Is RH (NYSE:RH) A Risky Investment?
David Iben put it well when he said, ‘Volatility is not a risk we care about. What we care about is avoiding the permanent loss of capital.’ It’s only natural to consider a company’s balance sheet when you examine how risky it is, since debt is often involved when a business collapses. As with many other companies RH (NYSE:RH) makes use of debt. But is this debt a concern to shareholders?
Why Does Debt Bring Risk?
Generally speaking, debt only becomes a real problem when a company can’t easily pay it off, either by raising capital or with its own cash flow. If things get really bad, the lenders can take control of the business. However, a more common (but still painful) scenario is that it has to raise new equity capital at a low price, thus permanently diluting shareholders. Having said that, the most common situation is where a company manages its debt reasonably well – and to its own advantage. The first step when considering a company’s debt levels is to consider its cash and debt together.
View our latest analysis for RH
What Is RH’s Net Debt?
The image below, which you can click on for greater detail, shows that at January 2023 RH had debt of US$2.49b, up from US$2.24b in one year. However, it does have US$1.51b in cash offsetting this, leading to net debt of about US$985.2m.
How Healthy Is RH’s Balance Sheet?
According to the last reported balance sheet, RH had liabilities of US$886.0m due within 12 months, and liabilities of US$3.64b due beyond 12 months. Offsetting these obligations, it had cash of US$1.51b as well as receivables valued at US$95.8m due within 12 months. So it has liabilities totalling US$2.92b more than its cash and near-term receivables, combined.
RH has a market capitalization of US$5.73b, so it could very likely raise cash to ameliorate its balance sheet, if the need arose. However, it is still worthwhile taking a close look at its ability to pay off debt.
We measure a company’s debt load relative to its earnings power by looking at its net debt divided by its earnings before interest, tax, depreciation, and amortization (EBITDA) and by calculating how easily its earnings before interest and tax (EBIT) cover its interest expense (interest cover). This way, we consider both the absolute quantum of the debt, as well as the interest rates paid on it.
Looking at its net debt to EBITDA of 1.2 and interest cover of 6.5 times, it seems to us that RH is probably using debt in a pretty reasonable way. But the interest payments are certainly sufficient to have us thinking about how affordable its debt is. The modesty of its debt load may become crucial for RH if management cannot prevent a repeat of the 22% cut to EBIT over the last year. When a company sees its earnings tank, it can sometimes find its relationships with its lenders turn sour. There’s no doubt that we learn most about debt from the balance sheet. But it is future earnings, more than anything, that will determine RH’s ability to maintain a healthy balance sheet going forward. So if you’re focused on the future you can check out this free report showing analyst profit forecasts.
Finally, a business needs free cash flow to pay off debt; accounting profits just don’t cut it. So the logical step is to look at the proportion of that EBIT that is matched by actual free cash flow. During the last three years, RH produced sturdy free cash flow equating to 50% of its EBIT, about what we’d expect. This free cash flow puts the company in a good position to pay down debt, when appropriate.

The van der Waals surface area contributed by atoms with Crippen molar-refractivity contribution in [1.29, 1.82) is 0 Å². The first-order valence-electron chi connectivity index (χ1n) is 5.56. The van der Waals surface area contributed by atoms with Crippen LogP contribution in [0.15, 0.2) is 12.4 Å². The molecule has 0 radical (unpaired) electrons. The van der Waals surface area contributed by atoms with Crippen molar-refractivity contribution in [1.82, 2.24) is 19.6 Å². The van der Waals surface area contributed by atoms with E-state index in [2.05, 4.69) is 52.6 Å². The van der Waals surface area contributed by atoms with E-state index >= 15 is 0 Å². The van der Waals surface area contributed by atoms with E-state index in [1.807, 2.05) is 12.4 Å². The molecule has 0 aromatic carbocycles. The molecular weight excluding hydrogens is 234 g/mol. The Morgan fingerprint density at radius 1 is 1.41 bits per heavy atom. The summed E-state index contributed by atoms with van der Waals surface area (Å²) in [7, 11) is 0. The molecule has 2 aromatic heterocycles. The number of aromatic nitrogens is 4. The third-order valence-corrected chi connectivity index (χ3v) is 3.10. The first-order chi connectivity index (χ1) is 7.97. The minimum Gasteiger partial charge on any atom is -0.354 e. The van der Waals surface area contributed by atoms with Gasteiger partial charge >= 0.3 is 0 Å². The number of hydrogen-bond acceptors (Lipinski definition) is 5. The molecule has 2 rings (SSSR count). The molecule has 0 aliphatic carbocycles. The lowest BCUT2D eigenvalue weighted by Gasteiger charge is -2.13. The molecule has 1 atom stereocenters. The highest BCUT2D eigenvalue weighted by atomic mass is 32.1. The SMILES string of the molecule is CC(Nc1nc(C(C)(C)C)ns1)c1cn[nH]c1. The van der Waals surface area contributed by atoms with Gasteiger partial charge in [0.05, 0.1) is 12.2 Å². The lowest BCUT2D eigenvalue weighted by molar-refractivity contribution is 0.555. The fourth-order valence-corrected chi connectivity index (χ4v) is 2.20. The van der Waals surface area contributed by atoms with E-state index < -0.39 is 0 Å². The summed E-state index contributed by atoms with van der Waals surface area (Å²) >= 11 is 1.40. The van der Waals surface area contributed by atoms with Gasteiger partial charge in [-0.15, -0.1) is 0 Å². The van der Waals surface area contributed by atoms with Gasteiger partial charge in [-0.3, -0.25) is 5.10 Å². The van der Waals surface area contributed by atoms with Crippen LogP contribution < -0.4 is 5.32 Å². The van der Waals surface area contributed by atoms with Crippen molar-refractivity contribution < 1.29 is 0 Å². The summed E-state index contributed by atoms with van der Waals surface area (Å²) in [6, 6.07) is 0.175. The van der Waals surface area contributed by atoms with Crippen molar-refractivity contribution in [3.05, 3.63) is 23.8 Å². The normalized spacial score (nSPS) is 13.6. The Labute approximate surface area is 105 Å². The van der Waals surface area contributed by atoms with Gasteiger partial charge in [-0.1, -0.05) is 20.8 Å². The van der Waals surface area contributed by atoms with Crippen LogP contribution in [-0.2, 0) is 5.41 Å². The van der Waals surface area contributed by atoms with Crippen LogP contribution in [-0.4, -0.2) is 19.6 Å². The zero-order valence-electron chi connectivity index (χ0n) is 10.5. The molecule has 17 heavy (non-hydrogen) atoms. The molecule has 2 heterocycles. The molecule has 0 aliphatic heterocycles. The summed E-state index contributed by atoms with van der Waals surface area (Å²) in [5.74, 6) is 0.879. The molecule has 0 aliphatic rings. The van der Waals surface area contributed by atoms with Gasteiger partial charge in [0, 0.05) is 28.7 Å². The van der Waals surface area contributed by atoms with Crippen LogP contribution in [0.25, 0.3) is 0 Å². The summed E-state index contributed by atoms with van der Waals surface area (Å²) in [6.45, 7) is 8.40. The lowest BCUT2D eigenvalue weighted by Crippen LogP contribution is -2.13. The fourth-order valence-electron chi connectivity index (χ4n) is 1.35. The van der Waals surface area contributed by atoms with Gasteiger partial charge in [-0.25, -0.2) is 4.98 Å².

RH’s struggle to grow its EBIT had us second guessing its balance sheet strength, but the other data-points we considered were relatively redeeming. For example, its net debt to EBITDA is relatively strong. When we consider all the factors discussed, it seems to us that RH is taking some risks with its use of debt. So while that leverage does boost returns on equity, we wouldn’t really want to see it increase from here. There’s no doubt that we learn most about debt from the balance sheet. But ultimately, every company can contain risks that exist outside of the balance sheet. To that end, you should learn about the 2 warning signs we’ve spotted with RH (including 1 which is a bit unpleasant) .
At the end of the day, it’s often better to focus on companies that are free from net debt. You can access our special list of such companies (all with a track record of profit growth). It’s free.
Valuation is complex, but we’re helping make it simple.
Find out whether RH is potentially over or undervalued by checking out our comprehensive analysis, which includes fair value estimates, risks and warnings, dividends, insider transactions and financial health.
Have feedback on this article? Concerned about the content? Get in touch with us directly. Alternatively, email editorial-team (at) simplywallst.com.
This article by Simply Wall St is general in nature. We provide commentary based on historical data and analyst forecasts only using an unbiased methodology and our articles are not intended to be financial advice. It does not constitute a recommendation to buy or sell any stock, and does not take account of your objectives, or your financial situation. We aim to bring you long-term focused analysis driven by fundamental data. Note that our analysis may not factor in the latest price-sensitive company announcements or qualitative material. Simply Wall St has no position in any stocks mentioned.